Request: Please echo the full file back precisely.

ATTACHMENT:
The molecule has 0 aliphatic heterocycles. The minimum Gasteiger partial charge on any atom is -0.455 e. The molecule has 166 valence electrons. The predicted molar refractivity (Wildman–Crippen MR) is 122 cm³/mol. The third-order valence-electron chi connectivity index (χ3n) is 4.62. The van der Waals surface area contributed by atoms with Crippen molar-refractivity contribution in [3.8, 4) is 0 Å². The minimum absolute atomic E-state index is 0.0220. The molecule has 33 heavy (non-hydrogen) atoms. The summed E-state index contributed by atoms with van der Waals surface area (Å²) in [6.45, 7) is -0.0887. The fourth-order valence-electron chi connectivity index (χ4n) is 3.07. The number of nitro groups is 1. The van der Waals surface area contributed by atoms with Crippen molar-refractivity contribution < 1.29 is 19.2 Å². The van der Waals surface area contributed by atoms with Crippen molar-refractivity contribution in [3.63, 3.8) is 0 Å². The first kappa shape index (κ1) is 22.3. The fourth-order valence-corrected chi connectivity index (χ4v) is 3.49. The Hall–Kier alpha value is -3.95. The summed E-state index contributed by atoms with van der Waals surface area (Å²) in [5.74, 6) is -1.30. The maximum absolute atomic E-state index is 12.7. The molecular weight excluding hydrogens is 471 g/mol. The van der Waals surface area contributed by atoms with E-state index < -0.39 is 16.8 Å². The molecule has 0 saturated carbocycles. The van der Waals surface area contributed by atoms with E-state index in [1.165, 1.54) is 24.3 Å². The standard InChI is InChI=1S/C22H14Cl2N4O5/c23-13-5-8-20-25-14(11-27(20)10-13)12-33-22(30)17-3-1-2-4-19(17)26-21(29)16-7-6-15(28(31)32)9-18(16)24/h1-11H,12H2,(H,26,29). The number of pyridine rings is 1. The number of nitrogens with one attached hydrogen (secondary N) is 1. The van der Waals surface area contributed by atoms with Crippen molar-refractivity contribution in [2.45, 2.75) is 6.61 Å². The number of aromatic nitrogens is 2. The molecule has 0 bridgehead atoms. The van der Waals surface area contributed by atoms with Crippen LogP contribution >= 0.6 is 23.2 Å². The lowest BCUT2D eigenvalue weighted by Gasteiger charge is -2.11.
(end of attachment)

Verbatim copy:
The molecule has 0 aliphatic heterocycles. The minimum Gasteiger partial charge on any atom is -0.455 e. The molecule has 166 valence electrons. The predicted molar refractivity (Wildman–Crippen MR) is 122 cm³/mol. The third-order valence-electron chi connectivity index (χ3n) is 4.62. The van der Waals surface area contributed by atoms with Crippen molar-refractivity contribution in [3.8, 4) is 0 Å². The minimum absolute atomic E-state index is 0.0220. The molecule has 33 heavy (non-hydrogen) atoms. The summed E-state index contributed by atoms with van der Waals surface area (Å²) in [6.45, 7) is -0.0887. The fourth-order valence-electron chi connectivity index (χ4n) is 3.07. The number of nitro groups is 1. The van der Waals surface area contributed by atoms with Crippen molar-refractivity contribution < 1.29 is 19.2 Å². The van der Waals surface area contributed by atoms with Crippen molar-refractivity contribution in [3.63, 3.8) is 0 Å². The first kappa shape index (κ1) is 22.3. The fourth-order valence-corrected chi connectivity index (χ4v) is 3.49. The Hall–Kier alpha value is -3.95. The summed E-state index contributed by atoms with van der Waals surface area (Å²) in [5.74, 6) is -1.30. The maximum absolute atomic E-state index is 12.7. The molecular weight excluding hydrogens is 471 g/mol. The van der Waals surface area contributed by atoms with E-state index < -0.39 is 16.8 Å². The molecule has 0 saturated carbocycles. The van der Waals surface area contributed by atoms with E-state index in [1.165, 1.54) is 24.3 Å². The standard InChI is InChI=1S/C22H14Cl2N4O5/c23-13-5-8-20-25-14(11-27(20)10-13)12-33-22(30)17-3-1-2-4-19(17)26-21(29)16-7-6-15(28(31)32)9-18(16)24/h1-11H,12H2,(H,26,29). The number of pyridine rings is 1. The number of nitrogens with one attached hydrogen (secondary N) is 1. The van der Waals surface area contributed by atoms with Crippen molar-refractivity contribution in [2.45, 2.75) is 6.61 Å². The number of aromatic nitrogens is 2. The molecule has 0 bridgehead atoms. The van der Waals surface area contributed by atoms with Crippen LogP contribution >= 0.6 is 23.2 Å². The lowest BCUT2D eigenvalue weighted by Gasteiger charge is -2.11.